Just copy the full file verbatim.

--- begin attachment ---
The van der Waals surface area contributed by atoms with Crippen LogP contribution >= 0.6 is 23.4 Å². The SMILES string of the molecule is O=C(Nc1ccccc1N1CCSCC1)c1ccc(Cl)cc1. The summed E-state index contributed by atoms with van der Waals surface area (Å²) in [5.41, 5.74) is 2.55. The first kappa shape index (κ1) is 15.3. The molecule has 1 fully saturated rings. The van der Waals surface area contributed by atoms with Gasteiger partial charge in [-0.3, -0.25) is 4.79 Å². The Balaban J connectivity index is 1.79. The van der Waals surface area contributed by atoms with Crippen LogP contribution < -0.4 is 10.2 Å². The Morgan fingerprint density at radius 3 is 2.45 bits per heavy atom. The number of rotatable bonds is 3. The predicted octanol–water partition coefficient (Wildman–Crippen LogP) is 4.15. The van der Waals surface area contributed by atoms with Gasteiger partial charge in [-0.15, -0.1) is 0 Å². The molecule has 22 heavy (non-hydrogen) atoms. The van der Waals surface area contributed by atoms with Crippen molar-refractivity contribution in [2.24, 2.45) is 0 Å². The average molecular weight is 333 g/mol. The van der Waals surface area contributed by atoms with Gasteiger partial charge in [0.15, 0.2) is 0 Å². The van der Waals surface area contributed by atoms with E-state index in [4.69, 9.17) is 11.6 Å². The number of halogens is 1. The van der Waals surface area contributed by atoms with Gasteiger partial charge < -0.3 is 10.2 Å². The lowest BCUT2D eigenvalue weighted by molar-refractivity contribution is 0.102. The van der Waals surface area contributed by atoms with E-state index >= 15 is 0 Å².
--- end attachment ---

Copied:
The van der Waals surface area contributed by atoms with Crippen LogP contribution >= 0.6 is 23.4 Å². The SMILES string of the molecule is O=C(Nc1ccccc1N1CCSCC1)c1ccc(Cl)cc1. The summed E-state index contributed by atoms with van der Waals surface area (Å²) in [5.41, 5.74) is 2.55. The first kappa shape index (κ1) is 15.3. The molecule has 1 fully saturated rings. The van der Waals surface area contributed by atoms with Gasteiger partial charge in [-0.3, -0.25) is 4.79 Å². The Balaban J connectivity index is 1.79. The van der Waals surface area contributed by atoms with Crippen LogP contribution < -0.4 is 10.2 Å². The Morgan fingerprint density at radius 3 is 2.45 bits per heavy atom. The number of rotatable bonds is 3. The predicted octanol–water partition coefficient (Wildman–Crippen LogP) is 4.15. The van der Waals surface area contributed by atoms with Gasteiger partial charge in [-0.15, -0.1) is 0 Å². The molecule has 22 heavy (non-hydrogen) atoms. The van der Waals surface area contributed by atoms with Crippen molar-refractivity contribution in [2.24, 2.45) is 0 Å². The average molecular weight is 333 g/mol. The van der Waals surface area contributed by atoms with Gasteiger partial charge in [0.15, 0.2) is 0 Å². The van der Waals surface area contributed by atoms with E-state index in [4.69, 9.17) is 11.6 Å². The number of halogens is 1. The van der Waals surface area contributed by atoms with Gasteiger partial charge < -0.3 is 10.2 Å². The lowest BCUT2D eigenvalue weighted by molar-refractivity contribution is 0.102. The van der Waals surface area contributed by atoms with E-state index >= 15 is 0 Å².